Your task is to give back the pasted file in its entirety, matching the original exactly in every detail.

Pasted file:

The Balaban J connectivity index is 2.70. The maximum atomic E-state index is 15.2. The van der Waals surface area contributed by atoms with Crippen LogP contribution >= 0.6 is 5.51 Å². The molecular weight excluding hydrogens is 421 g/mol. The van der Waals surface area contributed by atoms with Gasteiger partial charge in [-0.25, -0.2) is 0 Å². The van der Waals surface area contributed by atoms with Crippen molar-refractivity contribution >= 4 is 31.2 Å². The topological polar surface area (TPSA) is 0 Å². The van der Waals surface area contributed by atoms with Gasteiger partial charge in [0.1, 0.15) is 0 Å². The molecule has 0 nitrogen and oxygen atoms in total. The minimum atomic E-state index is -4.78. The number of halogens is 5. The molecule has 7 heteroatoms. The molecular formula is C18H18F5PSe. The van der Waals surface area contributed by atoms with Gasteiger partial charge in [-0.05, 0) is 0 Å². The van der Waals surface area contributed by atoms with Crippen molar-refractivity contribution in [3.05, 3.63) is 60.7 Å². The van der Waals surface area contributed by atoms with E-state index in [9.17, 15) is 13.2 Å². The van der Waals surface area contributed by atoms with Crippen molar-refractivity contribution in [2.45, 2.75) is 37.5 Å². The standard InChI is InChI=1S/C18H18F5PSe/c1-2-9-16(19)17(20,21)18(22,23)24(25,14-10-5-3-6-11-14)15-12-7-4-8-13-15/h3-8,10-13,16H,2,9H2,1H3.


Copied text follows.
The Balaban J connectivity index is 2.70. The maximum atomic E-state index is 15.2. The van der Waals surface area contributed by atoms with Crippen LogP contribution >= 0.6 is 5.51 Å². The molecular weight excluding hydrogens is 421 g/mol. The van der Waals surface area contributed by atoms with Gasteiger partial charge in [-0.25, -0.2) is 0 Å². The van der Waals surface area contributed by atoms with Crippen molar-refractivity contribution >= 4 is 31.2 Å². The topological polar surface area (TPSA) is 0 Å². The van der Waals surface area contributed by atoms with Gasteiger partial charge in [0.1, 0.15) is 0 Å². The molecule has 0 nitrogen and oxygen atoms in total. The minimum atomic E-state index is -4.78. The number of halogens is 5. The molecule has 7 heteroatoms. The molecular formula is C18H18F5PSe. The van der Waals surface area contributed by atoms with Gasteiger partial charge in [-0.05, 0) is 0 Å². The van der Waals surface area contributed by atoms with Crippen molar-refractivity contribution in [3.05, 3.63) is 60.7 Å². The van der Waals surface area contributed by atoms with E-state index in [9.17, 15) is 13.2 Å². The van der Waals surface area contributed by atoms with Crippen molar-refractivity contribution in [2.45, 2.75) is 37.5 Å². The standard InChI is InChI=1S/C18H18F5PSe/c1-2-9-16(19)17(20,21)18(22,23)24(25,14-10-5-3-6-11-14)15-12-7-4-8-13-15/h3-8,10-13,16H,2,9H2,1H3.